Goat traders expect a sales bonanza this Dashain after business went flat last year as supplies were disrupted by an Indian embargo, and a country shell-shocked by a killer quake toned down celebrations.
The mood, however, is upbeat this year with 65,000 goats, mountain goats and sheep slated to arrive in the Kathmandu Valley to be slaughtered for the festival.
There are no official figures of the animals and fowl that are sacrificed during the 15-day Dashain festivities, but traders estimate that animals worth Rs1 billion are sold in the valley alone. Buffalos, goats, chickens and ducks running into hundreds of thousands are killed across the country to appease Goddess Durga and provide meat for the extended feasting.
The trade embargo in September last year triggered severe fuel shortage on the eve of the Dashain festival which seriously affected transportation of goats to Kathmandu, the country’s biggest market.
Besides, the entire country was in a sombre mood due to the April 25 earthquake last year that killed nearly 9,000 and left millions homeless.
“This year, the business outlook is quite optimistic. People have started visiting the market to buy goats and sheep a week ago before the ceremony of Ghatasthapana which occurs next Saturday,” said Deepak Thapa, president of the Nepal Livestock Traders Association.
“On Thursday, more than 5,000 he-goats and mountain goats were supplied in the valley,” said Thapa. “There will be massive buying of animals from Saturday onwards.”
According to Thapa, sales of goats had dwindled to around 40,000 in the valley last year. “We expect demand to jump to 60,000 to 65,000 goats during the 15 days of the festival given the normal environment.” He said that more than 10,000 mountain goats would be shipped to the Kathmandu valley and Pokhara from Mustang this festival.
State-owned Nepal Food Corporation (NFC) has said it will supply 3,000 animals and private traders will deliver the rest. There are around 400 traders dealing in goats in the main markets of the valley.
NFC supplies a small quantity of goats, and the move is directed more at intervening in the market to keep prices stable than fulfilling the total requirement.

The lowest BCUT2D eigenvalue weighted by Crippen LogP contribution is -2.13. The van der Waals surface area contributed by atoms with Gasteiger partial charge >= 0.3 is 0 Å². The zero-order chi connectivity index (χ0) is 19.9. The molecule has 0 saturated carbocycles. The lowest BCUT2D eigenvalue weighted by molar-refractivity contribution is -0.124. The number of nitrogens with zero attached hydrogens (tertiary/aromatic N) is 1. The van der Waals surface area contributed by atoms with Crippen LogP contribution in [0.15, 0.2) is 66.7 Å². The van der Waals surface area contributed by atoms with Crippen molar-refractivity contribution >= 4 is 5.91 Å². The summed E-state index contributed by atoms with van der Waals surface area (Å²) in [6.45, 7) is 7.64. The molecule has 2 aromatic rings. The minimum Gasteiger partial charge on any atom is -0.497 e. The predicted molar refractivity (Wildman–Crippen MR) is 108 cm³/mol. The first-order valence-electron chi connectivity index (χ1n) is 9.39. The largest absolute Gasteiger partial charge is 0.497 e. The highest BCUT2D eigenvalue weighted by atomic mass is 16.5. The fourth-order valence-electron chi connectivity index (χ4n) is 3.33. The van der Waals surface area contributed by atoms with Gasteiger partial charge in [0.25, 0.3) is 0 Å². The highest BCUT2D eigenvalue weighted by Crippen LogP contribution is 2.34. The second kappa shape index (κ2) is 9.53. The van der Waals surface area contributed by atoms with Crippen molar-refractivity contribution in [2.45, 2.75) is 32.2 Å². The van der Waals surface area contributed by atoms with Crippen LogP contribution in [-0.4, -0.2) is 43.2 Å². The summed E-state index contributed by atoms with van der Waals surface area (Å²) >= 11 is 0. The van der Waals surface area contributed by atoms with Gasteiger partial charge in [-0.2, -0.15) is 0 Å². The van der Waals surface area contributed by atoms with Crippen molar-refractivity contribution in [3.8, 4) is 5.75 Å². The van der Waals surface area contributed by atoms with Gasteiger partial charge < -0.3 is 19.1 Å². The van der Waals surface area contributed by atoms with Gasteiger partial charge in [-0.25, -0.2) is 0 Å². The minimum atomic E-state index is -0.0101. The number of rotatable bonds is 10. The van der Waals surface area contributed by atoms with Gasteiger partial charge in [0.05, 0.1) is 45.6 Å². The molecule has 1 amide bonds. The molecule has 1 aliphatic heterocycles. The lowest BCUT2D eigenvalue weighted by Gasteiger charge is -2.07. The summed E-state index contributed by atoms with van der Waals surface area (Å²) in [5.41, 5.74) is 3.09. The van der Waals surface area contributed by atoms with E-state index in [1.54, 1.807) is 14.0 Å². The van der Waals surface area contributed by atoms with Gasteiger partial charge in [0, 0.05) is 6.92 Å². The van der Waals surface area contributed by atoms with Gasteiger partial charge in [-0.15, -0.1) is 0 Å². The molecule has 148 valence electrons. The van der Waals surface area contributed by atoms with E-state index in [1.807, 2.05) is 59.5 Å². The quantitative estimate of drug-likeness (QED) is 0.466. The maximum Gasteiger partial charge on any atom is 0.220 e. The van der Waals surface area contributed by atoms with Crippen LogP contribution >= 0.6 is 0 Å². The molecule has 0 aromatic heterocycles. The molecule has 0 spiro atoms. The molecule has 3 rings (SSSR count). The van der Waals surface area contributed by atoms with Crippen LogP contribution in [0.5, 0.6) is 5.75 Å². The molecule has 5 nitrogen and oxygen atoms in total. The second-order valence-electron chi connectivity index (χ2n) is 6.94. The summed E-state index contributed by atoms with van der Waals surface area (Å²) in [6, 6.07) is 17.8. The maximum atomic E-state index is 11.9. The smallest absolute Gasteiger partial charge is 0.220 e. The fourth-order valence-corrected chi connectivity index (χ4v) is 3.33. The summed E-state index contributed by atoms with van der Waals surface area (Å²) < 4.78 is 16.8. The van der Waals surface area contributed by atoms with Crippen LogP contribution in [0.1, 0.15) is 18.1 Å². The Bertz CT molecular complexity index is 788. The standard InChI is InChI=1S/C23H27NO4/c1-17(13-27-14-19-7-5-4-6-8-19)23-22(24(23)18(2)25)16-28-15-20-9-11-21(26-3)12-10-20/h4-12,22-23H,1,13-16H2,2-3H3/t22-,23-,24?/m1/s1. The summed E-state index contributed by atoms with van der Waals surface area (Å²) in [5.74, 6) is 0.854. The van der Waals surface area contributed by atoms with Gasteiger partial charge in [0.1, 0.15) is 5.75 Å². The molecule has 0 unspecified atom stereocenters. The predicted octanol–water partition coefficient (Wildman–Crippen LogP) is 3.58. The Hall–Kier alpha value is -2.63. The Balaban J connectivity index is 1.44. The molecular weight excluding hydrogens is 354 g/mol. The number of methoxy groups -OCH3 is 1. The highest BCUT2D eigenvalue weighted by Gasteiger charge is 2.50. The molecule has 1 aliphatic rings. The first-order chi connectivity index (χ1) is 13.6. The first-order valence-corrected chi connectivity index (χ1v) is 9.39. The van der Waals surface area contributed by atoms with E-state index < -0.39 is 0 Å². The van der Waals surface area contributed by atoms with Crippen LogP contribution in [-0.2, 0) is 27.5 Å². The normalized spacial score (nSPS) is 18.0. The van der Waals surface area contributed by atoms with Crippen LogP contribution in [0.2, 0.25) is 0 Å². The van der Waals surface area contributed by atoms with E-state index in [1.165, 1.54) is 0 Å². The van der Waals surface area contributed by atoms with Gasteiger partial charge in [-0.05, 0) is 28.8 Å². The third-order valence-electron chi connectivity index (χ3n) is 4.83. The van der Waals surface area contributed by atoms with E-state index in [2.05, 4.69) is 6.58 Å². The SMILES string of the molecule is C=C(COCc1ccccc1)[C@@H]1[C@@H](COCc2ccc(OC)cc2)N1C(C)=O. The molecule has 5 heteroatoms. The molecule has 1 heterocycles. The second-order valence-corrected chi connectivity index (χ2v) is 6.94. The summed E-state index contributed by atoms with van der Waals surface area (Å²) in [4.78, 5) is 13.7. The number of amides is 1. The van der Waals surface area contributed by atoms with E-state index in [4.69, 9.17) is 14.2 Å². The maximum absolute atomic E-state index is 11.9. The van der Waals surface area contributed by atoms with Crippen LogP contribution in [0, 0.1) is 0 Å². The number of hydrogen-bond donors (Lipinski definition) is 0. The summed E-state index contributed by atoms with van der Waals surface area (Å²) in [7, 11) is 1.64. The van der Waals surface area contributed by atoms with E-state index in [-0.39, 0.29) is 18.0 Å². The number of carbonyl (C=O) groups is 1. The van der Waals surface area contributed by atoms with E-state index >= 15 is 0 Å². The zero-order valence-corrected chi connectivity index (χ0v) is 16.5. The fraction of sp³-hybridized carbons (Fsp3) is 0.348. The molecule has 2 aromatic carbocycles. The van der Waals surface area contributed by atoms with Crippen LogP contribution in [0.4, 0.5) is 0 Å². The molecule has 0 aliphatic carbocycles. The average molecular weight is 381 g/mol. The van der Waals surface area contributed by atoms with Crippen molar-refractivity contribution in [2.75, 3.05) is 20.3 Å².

Around 80 percent of Nepal’s requirement of goats is fulfilled by Indian suppliers. Indian goats are mostly imported from Lucknow, Haridwar and Rajasthan.
According to the Department of Customs, the live animal import bill came to Rs3.05 billion in the last fiscal year. Of the total imports, 479,134 live goats worth Rs2.64 billion were imported from India alone.
As there will be an adequate number of goats to fulfil demand, prices are expected to remain at normal levels, said Thapa. Currently, live goats cost Rs460 to Rs465 per kg in the market. “We have estimated that prices will not cross Rs500 per kg even during peak days,” said Thapa.
In 2014, prices of live goats that cost Rs390 per kg before Dashain surged to Rs470 per kg after the start of the festival. The market sees a massive rise in meat prices after Ghatasthapana as traders usually seek to make a killing during the festive rush.
This year, the government has imposed a price ceiling for chicken and goat meat in the Kathmandu Valley in a bid to prevent possible price hikes during the festival.
The government has forbidden meat shops to charge more than Rs285 and Rs850 per kg for chicken and goat meat respectively. This is the first time the authorities have fixed a ceiling on retail prices of meat. The ceiling will remain in effect until the Chhath festival which is held three weeks after Dashain.
The country’s meat production grew a marginal 0.89 percent to 301,000 tonnes in the last fiscal year, according to the Ministry of Agricultural Development.
Source: The Kathmandu Post